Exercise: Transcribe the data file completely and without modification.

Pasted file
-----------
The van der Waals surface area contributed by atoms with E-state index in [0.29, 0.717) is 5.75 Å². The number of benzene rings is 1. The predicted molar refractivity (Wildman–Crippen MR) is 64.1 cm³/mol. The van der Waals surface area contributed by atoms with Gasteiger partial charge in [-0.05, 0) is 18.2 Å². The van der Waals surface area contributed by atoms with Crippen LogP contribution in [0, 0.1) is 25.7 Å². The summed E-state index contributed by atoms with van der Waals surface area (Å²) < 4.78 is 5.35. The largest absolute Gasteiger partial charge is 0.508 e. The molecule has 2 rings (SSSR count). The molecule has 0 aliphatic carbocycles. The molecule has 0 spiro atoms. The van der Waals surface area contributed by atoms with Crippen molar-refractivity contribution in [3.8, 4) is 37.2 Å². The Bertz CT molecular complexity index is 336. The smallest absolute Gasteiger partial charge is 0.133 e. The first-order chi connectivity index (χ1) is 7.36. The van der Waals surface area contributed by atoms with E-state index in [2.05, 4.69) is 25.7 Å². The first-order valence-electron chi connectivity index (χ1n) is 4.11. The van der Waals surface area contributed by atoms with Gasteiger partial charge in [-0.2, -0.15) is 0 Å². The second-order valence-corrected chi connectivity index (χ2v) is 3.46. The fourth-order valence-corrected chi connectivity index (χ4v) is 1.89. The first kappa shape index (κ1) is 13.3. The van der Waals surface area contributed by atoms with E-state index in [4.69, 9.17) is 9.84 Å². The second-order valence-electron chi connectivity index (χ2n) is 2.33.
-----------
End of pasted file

The van der Waals surface area contributed by atoms with E-state index in [0.29, 0.717) is 5.75 Å². The number of benzene rings is 1. The predicted molar refractivity (Wildman–Crippen MR) is 64.1 cm³/mol. The van der Waals surface area contributed by atoms with Gasteiger partial charge in [-0.05, 0) is 18.2 Å². The van der Waals surface area contributed by atoms with Crippen LogP contribution in [0, 0.1) is 25.7 Å². The summed E-state index contributed by atoms with van der Waals surface area (Å²) < 4.78 is 5.35. The largest absolute Gasteiger partial charge is 0.508 e. The molecule has 2 rings (SSSR count). The molecule has 0 aliphatic carbocycles. The molecule has 0 spiro atoms. The van der Waals surface area contributed by atoms with Crippen molar-refractivity contribution in [3.8, 4) is 37.2 Å². The Bertz CT molecular complexity index is 336. The smallest absolute Gasteiger partial charge is 0.133 e. The first-order chi connectivity index (χ1) is 7.36. The van der Waals surface area contributed by atoms with E-state index in [2.05, 4.69) is 25.7 Å². The first-order valence-electron chi connectivity index (χ1n) is 4.11. The van der Waals surface area contributed by atoms with Gasteiger partial charge in [-0.2, -0.15) is 0 Å². The second-order valence-corrected chi connectivity index (χ2v) is 3.46. The fourth-order valence-corrected chi connectivity index (χ4v) is 1.89. The first kappa shape index (κ1) is 13.3. The van der Waals surface area contributed by atoms with E-state index in [4.69, 9.17) is 9.84 Å². The second-order valence-electron chi connectivity index (χ2n) is 2.33.